As that fight continues, we can, and should, also focus attention on developing the U.S.-Pakistan economic partnership. Beyond security concerns, many companies have reported to us that bureaucratic procedures in Pakistan can be complex, arbitrary, and unpredictable. Even with local partners, foreign firms find that contracts and applications languish for weeks or months.
According to the World Bank's "Doing Business 2015" survey, Pakistan is in the bottom 50 percent globally when it comes to the ease of starting a business, dealing with construction permits, regular access to electricity, property registration, access to finance, tax administration, and contract enforcement. I know that no issue is as frustrating to a U.S. business as inconsistent and unfair taxation.
A lax commitment to fair and consistent tax collection is not only a problem for foreign investors; it creates a serious fiscal problem for the Pakistani government as well. A 10 percent tax to GDP ratio means there is not enough money to invest in education and healthcare; roads and bridges; power plants and new sources of fuel.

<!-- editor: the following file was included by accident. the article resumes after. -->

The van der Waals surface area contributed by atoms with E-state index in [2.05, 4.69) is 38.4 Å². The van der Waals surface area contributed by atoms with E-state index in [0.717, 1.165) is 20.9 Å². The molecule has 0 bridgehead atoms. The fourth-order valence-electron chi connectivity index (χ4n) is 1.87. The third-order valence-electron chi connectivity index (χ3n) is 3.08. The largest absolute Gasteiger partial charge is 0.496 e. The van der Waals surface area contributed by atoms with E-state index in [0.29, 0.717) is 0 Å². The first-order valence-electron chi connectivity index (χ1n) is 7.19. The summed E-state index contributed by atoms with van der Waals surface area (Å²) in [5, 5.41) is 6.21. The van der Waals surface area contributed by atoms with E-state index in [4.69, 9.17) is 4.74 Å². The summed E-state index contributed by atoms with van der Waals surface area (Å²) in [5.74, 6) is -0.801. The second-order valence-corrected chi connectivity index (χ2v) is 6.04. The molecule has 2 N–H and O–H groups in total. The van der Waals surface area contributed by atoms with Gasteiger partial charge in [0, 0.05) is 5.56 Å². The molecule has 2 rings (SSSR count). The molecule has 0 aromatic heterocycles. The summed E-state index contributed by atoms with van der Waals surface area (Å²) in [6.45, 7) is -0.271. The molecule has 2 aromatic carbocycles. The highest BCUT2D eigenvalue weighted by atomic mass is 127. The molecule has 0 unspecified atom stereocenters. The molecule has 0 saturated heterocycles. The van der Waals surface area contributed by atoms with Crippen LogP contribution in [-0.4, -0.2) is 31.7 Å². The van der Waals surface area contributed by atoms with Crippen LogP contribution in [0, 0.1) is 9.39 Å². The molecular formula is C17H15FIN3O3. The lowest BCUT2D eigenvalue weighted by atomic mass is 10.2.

The contest for global capital is increasingly competitive, and if these issues are not improved, businesses will seek opportunities in other markets. Improving the business climate must be a priority for the Government of Pakistan; it is both good business and good government.
Another area of severe challenge is the energy sector. The World Bank estimates that Pakistan will need $3-4 billion in new investment per year in each of the next five years to maintain and improve the current energy infrastructure. An additional 10,000 megawatts of generation capacity is needed to meet demand, which is projected to double by 2030. Addressing this challenge is a short term necessity, a core development objective for Pakistan’s long term growth and a central focus for Prime Minister Sharif. As I stated earlier, the United States has prioritized energy sector assistance.